Tag Archives: ura

Entō ōn’uta’awase 01

Morning Haze

Round One

Left (Tie)


shiogama no
ura no higata no
akebono ni
kasumi ni nokoru
ukishima no matsu
At Shiogama
Bay uponn the tide-sands
With the dawn
Lingering in the haze are
The pines on Ukishima.

A Court Lady



haru no yo no
oborozukiyo no
nagori to ya
izuru asahi mo
nao kasumuran
A spring night’s
Misty moon—
Does it leave a keepsake in
The rising sun
Yet seeming hazed?

Ietaka, Junior Second Rank

Generally, for the judging of poetry, one chooses people who have been permitted to take this Way, who can distinguish the good from the bad among the reeds of Naniwa Bay and plumb the depths and shallows of the sea. And now I do so, when I have passed through the mulberry gate, but have no time for the Three Tiers and Nine Levels of Rebirth, or even for dipping into Tomi stream, and have but distantly heard the waves of Waka Bay these past sixteen springtimes, though I was wont, in the ancient blossom-filled capital, to string together a mere thirty-one syllables from time to time.

Though now I do not divert myself with this Way, Ietaka of the Junior Second Rank is a long-standing officer of the Poetry Office and a compiler of the New Ancient and Modern collection. His dewdrop life of almost eighty has begun to vanish now with the wind on Adashi Plain, but I thought to converse with him and just this once, debate over his deeply considered words and compare the configuration of his works. Thus, through the jewelled missives we exchanged, I had him assemble poems on ten topics by those from whom I am not estranged and write them down in pairs.

The numbers of such folk were not great, and among them are those who have only recently begun to have an interest in the learning the Six Principles. That the words of Shinobu’s sacred groves would be scattered by the wind and encounter hindrances here and there, I had thought, but in the end, I paid no heed to folk’s criticisms in order to avoid barriers on the path to rebirth. Among these, I match my own foolish compositions with those of Ietaka—it may not be an appropriate thing to do for the Way, but given our association, as ancient as Furu in Isonokami, I have done this out of special consideration for him.

Nevertheless, long ago I perused the poems of the Eight Anthologies from time to time, and they certainly have some spectacle about them, but yet many are now unclear. Indeed, among the poems of folk of modern times, over the past ten years I have not heard of even a single poem, for all that they are composed the same way, that it is possible to view as outstanding. Not only that, but as I approach my sixties and descend into my dotage, the signs of my own foolishness become increasingly apparent.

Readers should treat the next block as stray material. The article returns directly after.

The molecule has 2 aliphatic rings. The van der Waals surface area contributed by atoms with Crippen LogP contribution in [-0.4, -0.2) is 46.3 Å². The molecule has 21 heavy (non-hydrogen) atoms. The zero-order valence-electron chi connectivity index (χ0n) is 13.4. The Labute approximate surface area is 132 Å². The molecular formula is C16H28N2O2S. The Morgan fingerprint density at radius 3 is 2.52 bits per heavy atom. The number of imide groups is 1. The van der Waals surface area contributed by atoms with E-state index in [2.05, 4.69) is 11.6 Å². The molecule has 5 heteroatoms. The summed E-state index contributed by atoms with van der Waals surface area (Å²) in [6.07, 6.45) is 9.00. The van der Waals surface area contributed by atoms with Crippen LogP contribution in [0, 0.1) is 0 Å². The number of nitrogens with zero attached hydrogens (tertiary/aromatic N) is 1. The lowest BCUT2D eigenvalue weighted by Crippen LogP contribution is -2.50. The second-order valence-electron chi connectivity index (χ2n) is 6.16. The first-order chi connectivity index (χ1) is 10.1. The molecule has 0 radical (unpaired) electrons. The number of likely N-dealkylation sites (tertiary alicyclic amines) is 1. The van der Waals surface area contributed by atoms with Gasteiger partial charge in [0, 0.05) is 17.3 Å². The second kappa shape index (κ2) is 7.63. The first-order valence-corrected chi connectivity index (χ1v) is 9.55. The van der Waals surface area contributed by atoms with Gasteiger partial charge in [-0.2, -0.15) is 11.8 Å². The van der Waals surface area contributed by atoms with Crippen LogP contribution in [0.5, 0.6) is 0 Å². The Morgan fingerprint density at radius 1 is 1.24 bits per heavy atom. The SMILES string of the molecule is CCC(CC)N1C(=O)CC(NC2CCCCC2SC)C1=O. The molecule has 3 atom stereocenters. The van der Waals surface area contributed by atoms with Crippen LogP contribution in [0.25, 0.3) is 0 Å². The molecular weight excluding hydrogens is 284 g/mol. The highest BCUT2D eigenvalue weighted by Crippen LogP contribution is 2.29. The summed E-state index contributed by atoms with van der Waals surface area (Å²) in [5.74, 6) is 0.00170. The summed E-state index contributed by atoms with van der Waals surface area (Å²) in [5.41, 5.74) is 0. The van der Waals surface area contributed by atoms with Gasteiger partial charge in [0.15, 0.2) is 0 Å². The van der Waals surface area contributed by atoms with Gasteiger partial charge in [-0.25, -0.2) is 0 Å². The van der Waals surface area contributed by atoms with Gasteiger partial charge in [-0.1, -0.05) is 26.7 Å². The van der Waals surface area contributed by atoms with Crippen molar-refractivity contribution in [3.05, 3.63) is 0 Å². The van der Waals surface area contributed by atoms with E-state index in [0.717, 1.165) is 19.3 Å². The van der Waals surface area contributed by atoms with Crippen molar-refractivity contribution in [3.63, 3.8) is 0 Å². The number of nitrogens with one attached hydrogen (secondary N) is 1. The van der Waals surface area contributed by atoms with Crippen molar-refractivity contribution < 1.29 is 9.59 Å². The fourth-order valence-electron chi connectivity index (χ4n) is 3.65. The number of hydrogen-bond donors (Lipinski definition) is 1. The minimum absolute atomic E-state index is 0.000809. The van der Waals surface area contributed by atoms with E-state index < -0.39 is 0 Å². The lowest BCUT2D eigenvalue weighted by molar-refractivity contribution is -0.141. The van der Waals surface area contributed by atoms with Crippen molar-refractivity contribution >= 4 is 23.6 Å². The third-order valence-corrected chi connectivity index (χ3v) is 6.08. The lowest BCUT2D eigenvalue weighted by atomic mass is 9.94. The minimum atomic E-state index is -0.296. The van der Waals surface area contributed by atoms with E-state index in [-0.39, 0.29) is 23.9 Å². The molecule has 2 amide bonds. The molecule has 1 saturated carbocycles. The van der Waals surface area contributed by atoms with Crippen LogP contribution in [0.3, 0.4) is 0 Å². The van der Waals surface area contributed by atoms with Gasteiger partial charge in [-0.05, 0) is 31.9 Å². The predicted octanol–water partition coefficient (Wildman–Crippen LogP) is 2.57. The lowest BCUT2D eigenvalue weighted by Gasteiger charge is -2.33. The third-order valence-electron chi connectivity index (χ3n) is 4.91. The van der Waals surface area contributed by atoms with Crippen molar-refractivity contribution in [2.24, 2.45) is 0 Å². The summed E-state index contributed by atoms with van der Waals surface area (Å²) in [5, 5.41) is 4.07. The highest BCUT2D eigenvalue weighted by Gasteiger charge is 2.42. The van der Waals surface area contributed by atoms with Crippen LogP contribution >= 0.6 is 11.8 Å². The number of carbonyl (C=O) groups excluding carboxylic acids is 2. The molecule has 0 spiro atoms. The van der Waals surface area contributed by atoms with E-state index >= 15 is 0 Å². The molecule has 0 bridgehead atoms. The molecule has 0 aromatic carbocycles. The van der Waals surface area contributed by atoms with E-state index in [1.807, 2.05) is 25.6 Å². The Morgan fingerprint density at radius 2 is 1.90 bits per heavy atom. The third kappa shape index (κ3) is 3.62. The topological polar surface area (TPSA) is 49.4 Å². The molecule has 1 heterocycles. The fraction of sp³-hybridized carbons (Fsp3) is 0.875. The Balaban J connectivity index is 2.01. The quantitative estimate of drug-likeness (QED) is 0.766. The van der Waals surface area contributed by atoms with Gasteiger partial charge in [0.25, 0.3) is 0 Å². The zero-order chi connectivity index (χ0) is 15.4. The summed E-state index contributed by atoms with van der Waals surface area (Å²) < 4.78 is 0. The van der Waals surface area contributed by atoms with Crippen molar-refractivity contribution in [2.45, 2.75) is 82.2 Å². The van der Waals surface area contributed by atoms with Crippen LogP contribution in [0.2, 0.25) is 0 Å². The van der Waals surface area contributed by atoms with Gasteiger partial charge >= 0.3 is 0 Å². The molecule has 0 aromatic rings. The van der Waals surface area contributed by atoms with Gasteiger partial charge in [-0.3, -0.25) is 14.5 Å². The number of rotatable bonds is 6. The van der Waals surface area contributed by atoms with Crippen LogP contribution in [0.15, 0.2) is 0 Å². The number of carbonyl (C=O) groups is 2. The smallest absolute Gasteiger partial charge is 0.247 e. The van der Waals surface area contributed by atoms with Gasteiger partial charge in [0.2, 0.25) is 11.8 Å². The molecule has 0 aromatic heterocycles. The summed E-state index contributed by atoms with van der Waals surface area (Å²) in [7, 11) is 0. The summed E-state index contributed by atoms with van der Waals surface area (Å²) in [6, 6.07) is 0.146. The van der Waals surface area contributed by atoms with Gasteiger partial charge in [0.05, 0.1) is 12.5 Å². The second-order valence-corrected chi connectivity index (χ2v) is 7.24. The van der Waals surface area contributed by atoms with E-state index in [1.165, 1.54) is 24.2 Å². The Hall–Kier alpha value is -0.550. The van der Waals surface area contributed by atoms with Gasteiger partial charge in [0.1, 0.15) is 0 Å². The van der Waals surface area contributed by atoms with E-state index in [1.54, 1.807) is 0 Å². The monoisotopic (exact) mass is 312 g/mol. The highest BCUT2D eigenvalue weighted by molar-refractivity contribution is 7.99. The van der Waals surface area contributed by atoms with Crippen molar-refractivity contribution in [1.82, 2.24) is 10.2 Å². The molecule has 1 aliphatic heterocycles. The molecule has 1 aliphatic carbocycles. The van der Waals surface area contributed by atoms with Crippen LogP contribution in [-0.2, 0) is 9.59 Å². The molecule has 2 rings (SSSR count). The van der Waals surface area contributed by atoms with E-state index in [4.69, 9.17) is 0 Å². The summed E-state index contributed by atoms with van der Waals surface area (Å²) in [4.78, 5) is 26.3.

The first poem of the Left often wins, yet this has nothing remarkable about it. The Right’s poem, on the morning following a misty moonlit night, has a true link with the morning haze, and the sequencing of its diction and configuration are particularly charming. Nevertheless, the Left’s poem in the first round is in accordance with the matter, and I am thus not able to pick a winner or loser.

Jidai fudō uta’awase 116

Round One Hundred and Sixteen



hitori nuru
hito ya shiruran
aki no yo o
nagashi to tareka
kimi ni tsugetsuru
Sleeping alone
I know it all too well—that
An autumn night is
Long to someone
You’ve been telling!




minume no ura no
nami ni nomi ya wa
sode no nurekeru
I love him, yet
Unnoticed at Minume shore
Drifting with a sorry pillow
By the waves, alone,
Are my sleeves left drenched?


[1] Goshūishū XVI: 906: Around the time the Naka Chancellor had begun visiting her, on the morning following a night when he had failed to call, she composed this to say that this night’s dawn had been particularly hard to bear.

[2] This poem does not appear in any other collection in the canon.

SZS VII: 526

Composed on the conception of showers at a lodging on a journey, when people were composing for the Poetry Match at the Sumiyoshi Shrine.


sikitu no ura no
nezame ni Fa
sigure ni nomi ya
sode Fa nururan
Salt-seaweed grasses grow
On the beach at Shikitsu where
On waking is it
By the showers alone
That my sleeves have dampened?

Monk Shun’e

A kuzushiji version of the poem's text.
Created with Soan.

SKKS IV: 400

On the autumn moon by the sea, for the poetry match held at the Poetry Office on the night of the Fifteenth of the Eighth Month.


wasureji na
naniwa no aki no
yowa no sora
koto’ura ni sumu
tsuki wa miru tomo
Never would I forget
Naniwa’s autumn
Midnight skies, though
Clear above another distant bay
The moon I see…

Gishūmon’in no Tango

A kuzushiji version of the poem's text
Created with Soan.


During the reign of the Tamura Emperor, when he was confined to Suma in the province of Tsu for certain reasons, he sent this to someone in the capital.


wakuraba ni
toFu Fito araba
suma no ura ni
mosiFo taretutu
wabu to kotaFeyo
If of me
Folk should come enquiring, then as
On the beach at Suma
The seaweed ever drips,
I suffer—answer that!

Ariwara no Yukihira

Teiji-in uta’awase 28

Left (Tie)


hito no ue to
omoishi mono o
wa ga koi ni
nashite ya kimi ga
tada ni ya minuru
Upon me
The coals of passion have lain, yet
After my love has been
So clear, why, my lady
Do you seem so calm?




ashi mayou
naniwa no ura ni
hiku fune no
tsunade nagaku mo
koi wataru kana
Lost among the reeds
Of Naniwa Bay,
Pulling a boat with
Tug-ropes stretching long
As my love endures!